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Challenging Opioid Prescriptions

December 2015

By Jeffrey R. Gibellina

In a December 18, 2015 report, the Centers for Disease Control and Prevention (the "Centers"), announced that "since 2000, the rate of deaths from drug overdoses has increased 137%, including a 200% increase of overdose deaths involving opioids." The report defined "opioids" to "include drugs such as morphine, oxycodone, hydrocodone...fentanyl, and tramadol." Indeed, there has been a "15-year increase in overdose deaths involving prescription opioid pain relievers..."

The need to "encourage (safe) prescribing of opioid pain relievers..." is urgent according to the Centers. While promoting safer practices is laudable, there is an immediate need, particularly in Illinois Workers' Compensation, for a method of attacking the scourge more directly. Business and insurance should be aware that the Illinois Workers' Compensation Act does offer a means by which an employer can contest prescription opioids. Under Section 19(d) of the Act and Section 7110.40 of the Rules Governing Practice Before the Commission, an employer can ask the Commission to decide whether a worker, who has been prescribed opioids, is engaged in injurious practices tending to imperil or retard her recovery or, alternatively, whether the worker who refuses a detoxification program is acting unreasonably.

An Illinois employer attempted to actualize Section 19(d) and Rule 7110.40 in the case of Colleen M. Oberlander v. University of Chicago (2014). Unfortunately, the Illinois Workers' Compensation Commission (hereafter the Commission) held that petitioner did not need to "de-escalate an opioid regimen." The Commission focused on medical evidence from petitioner's primary treater reflecting that should she undertake the de-escalation, she would suffer a "severe reaction," possibly resulting in a heart attack. Another expert engaged by petitioner, testified that he thought that opioid detoxification was merely experimental and, at best, would result in intolerable pain.

Respondent's expert testified petitioner's opioid dependency was destined to lead only to greater dysfunction and development of opioid-induced "hyperalgesia" (an increased sensitivity to pain). This expert also felt that should petitioner undertake de-escalation pursuant to a "strictly supervised program," her functionality might improve.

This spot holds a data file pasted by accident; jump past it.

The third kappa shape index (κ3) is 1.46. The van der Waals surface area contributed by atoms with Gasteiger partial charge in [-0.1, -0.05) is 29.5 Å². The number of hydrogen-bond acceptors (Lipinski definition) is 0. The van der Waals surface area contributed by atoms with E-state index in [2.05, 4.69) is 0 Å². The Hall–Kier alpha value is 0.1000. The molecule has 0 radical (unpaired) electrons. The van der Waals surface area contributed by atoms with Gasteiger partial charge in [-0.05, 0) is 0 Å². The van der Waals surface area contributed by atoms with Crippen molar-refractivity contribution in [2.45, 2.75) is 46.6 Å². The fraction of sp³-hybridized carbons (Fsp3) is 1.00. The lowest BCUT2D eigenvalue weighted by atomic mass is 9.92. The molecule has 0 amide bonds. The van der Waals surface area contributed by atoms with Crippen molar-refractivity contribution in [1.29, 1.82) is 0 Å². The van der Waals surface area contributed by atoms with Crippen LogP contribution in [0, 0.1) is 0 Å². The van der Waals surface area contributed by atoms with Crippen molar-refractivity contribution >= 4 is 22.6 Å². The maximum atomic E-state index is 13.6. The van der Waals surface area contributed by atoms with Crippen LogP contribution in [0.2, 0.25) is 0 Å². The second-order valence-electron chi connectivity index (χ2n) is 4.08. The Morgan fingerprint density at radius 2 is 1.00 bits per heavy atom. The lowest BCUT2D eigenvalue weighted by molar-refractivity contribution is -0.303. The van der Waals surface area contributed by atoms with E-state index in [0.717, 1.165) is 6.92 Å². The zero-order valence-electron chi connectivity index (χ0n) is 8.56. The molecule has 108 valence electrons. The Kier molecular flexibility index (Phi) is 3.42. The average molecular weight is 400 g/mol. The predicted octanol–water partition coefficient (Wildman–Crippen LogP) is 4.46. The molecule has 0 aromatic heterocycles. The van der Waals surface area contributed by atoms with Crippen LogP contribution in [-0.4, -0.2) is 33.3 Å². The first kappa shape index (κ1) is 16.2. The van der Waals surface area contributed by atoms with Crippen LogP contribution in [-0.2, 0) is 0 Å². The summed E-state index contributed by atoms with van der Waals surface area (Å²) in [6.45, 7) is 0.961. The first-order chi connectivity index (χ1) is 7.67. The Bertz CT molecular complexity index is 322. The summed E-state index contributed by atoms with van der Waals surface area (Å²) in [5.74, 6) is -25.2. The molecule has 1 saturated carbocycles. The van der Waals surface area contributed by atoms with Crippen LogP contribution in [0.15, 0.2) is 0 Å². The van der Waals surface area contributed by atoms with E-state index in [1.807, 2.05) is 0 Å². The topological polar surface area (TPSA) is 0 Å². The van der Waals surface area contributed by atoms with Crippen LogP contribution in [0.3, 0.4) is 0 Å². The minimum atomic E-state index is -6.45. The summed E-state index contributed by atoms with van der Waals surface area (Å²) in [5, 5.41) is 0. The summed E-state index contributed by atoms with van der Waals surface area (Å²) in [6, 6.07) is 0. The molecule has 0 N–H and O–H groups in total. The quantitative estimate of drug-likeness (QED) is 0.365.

In holding that petitioner need not reduce her opioids or their dosages, the Commission reflected that de-escalation overall was not "reasonably essential to promote (petitioner's) recovery."

The Commission also upheld penalties as Respondent had unilaterally suspended benefits due to petitioner's failure to undergo de-escalation. That action constituted bad faith according to the Commission, as the opinions on which the employer relied were, in fact, qualified by the very expert who rendered them. That expert admitted that whether petitioner would benefit from any such program was "speculative."

Despite the unfavorable ruling, Oberlander teaches important lessons to employers concerned about the levels of a worker's opioid usage. First and foremost is the principal that the focus of any challenge to opioids should be whether they threaten petitioner's health. Secondly, the medical proposition of whether the opioids prescribed were intended to treat conditions other than those presented by the injury (for example, cancer) should be investigated. Other evidence to explore bears on whether there are alternative methods of achieving pain relief for a petitioner.

But in the final analysis, Oberlander demonstrates that without substantial evidence of dire health consequences resulting from continued opioid use, the Commission will give the worker, and her treating physician, wide latitude in following a course of care, even including large quantities of prescription medication.

  • Chicago Bar Association
  • Workers' Compensation Lawyers Association
  • DRI
  • The Illinois Association of Defense Trial Counsel
  • Illinois Self-Insurers' Association
  • Chicago Bar Association
  • Workers' Compensation Lawyers Association
  • DRI
  • The Illinois Association of Defense Trial Counsel
  • Illinois Self-Insurers' Association
10 South LaSalle Street, Suite 900
Chicago, IL 60603
Phone: 312-425-3131
211 Landmark Drive, Suite C2
Normal, IL 61761
Phone: 309-862-4914
1015 Locust Street, Suite 914
St. Louis, MO 63101
Phone: 314-300-0527
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